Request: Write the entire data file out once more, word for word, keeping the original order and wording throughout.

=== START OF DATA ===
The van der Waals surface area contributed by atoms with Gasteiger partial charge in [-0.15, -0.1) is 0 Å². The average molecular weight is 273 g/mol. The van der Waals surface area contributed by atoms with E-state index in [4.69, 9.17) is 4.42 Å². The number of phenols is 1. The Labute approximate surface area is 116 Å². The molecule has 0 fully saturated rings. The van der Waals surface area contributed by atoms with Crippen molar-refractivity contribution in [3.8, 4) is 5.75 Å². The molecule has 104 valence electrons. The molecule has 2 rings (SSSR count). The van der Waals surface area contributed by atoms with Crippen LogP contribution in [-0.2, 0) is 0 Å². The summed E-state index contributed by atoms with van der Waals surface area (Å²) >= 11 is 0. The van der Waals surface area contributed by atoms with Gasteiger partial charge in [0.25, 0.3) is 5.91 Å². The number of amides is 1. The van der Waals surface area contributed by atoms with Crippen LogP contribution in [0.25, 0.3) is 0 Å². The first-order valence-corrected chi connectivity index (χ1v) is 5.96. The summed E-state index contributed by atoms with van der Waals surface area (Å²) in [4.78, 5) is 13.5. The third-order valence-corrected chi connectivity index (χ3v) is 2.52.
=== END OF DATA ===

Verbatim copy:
The van der Waals surface area contributed by atoms with Gasteiger partial charge in [-0.15, -0.1) is 0 Å². The average molecular weight is 273 g/mol. The van der Waals surface area contributed by atoms with E-state index in [4.69, 9.17) is 4.42 Å². The number of phenols is 1. The Labute approximate surface area is 116 Å². The molecule has 0 fully saturated rings. The van der Waals surface area contributed by atoms with Crippen molar-refractivity contribution in [3.8, 4) is 5.75 Å². The molecule has 104 valence electrons. The molecule has 2 rings (SSSR count). The van der Waals surface area contributed by atoms with Crippen LogP contribution in [-0.2, 0) is 0 Å². The summed E-state index contributed by atoms with van der Waals surface area (Å²) >= 11 is 0. The van der Waals surface area contributed by atoms with Gasteiger partial charge in [0.25, 0.3) is 5.91 Å². The number of amides is 1. The van der Waals surface area contributed by atoms with Crippen LogP contribution in [0.25, 0.3) is 0 Å². The first-order valence-corrected chi connectivity index (χ1v) is 5.96. The summed E-state index contributed by atoms with van der Waals surface area (Å²) in [4.78, 5) is 13.5. The third-order valence-corrected chi connectivity index (χ3v) is 2.52.